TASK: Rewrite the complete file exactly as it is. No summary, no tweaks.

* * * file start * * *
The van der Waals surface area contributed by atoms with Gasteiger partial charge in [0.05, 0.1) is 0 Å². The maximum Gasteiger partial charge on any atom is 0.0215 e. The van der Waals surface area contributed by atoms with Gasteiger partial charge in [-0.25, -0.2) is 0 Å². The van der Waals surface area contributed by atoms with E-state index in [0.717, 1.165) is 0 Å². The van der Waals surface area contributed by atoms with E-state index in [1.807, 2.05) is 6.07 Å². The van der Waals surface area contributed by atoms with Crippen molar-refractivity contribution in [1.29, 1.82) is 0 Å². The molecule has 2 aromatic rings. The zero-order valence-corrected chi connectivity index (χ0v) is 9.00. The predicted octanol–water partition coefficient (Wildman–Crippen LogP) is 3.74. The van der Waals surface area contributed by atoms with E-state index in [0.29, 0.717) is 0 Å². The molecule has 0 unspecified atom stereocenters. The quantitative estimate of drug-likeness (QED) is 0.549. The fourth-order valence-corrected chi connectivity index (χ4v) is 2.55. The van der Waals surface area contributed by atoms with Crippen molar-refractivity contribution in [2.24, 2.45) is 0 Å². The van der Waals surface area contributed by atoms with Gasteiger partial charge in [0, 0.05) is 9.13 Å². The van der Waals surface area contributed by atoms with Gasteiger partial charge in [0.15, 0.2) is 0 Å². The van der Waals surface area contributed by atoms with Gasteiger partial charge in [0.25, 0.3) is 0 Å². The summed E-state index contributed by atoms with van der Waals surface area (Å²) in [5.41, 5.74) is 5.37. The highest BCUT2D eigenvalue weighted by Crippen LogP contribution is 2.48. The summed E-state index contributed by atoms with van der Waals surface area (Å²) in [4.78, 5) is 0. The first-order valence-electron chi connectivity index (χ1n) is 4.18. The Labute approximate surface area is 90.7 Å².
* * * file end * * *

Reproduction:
The van der Waals surface area contributed by atoms with Gasteiger partial charge in [0.05, 0.1) is 0 Å². The maximum Gasteiger partial charge on any atom is 0.0215 e. The van der Waals surface area contributed by atoms with Gasteiger partial charge in [-0.25, -0.2) is 0 Å². The van der Waals surface area contributed by atoms with E-state index in [0.717, 1.165) is 0 Å². The van der Waals surface area contributed by atoms with E-state index in [1.807, 2.05) is 6.07 Å². The van der Waals surface area contributed by atoms with Crippen molar-refractivity contribution in [1.29, 1.82) is 0 Å². The molecule has 2 aromatic rings. The zero-order valence-corrected chi connectivity index (χ0v) is 9.00. The predicted octanol–water partition coefficient (Wildman–Crippen LogP) is 3.74. The van der Waals surface area contributed by atoms with E-state index in [0.29, 0.717) is 0 Å². The molecule has 0 unspecified atom stereocenters. The quantitative estimate of drug-likeness (QED) is 0.549. The fourth-order valence-corrected chi connectivity index (χ4v) is 2.55. The van der Waals surface area contributed by atoms with Crippen molar-refractivity contribution in [2.24, 2.45) is 0 Å². The van der Waals surface area contributed by atoms with Gasteiger partial charge in [0, 0.05) is 9.13 Å². The van der Waals surface area contributed by atoms with Gasteiger partial charge in [0.15, 0.2) is 0 Å². The van der Waals surface area contributed by atoms with Gasteiger partial charge in [0.25, 0.3) is 0 Å². The summed E-state index contributed by atoms with van der Waals surface area (Å²) in [5.41, 5.74) is 5.37. The highest BCUT2D eigenvalue weighted by Crippen LogP contribution is 2.48. The summed E-state index contributed by atoms with van der Waals surface area (Å²) in [4.78, 5) is 0. The first-order valence-electron chi connectivity index (χ1n) is 4.18. The Labute approximate surface area is 90.7 Å².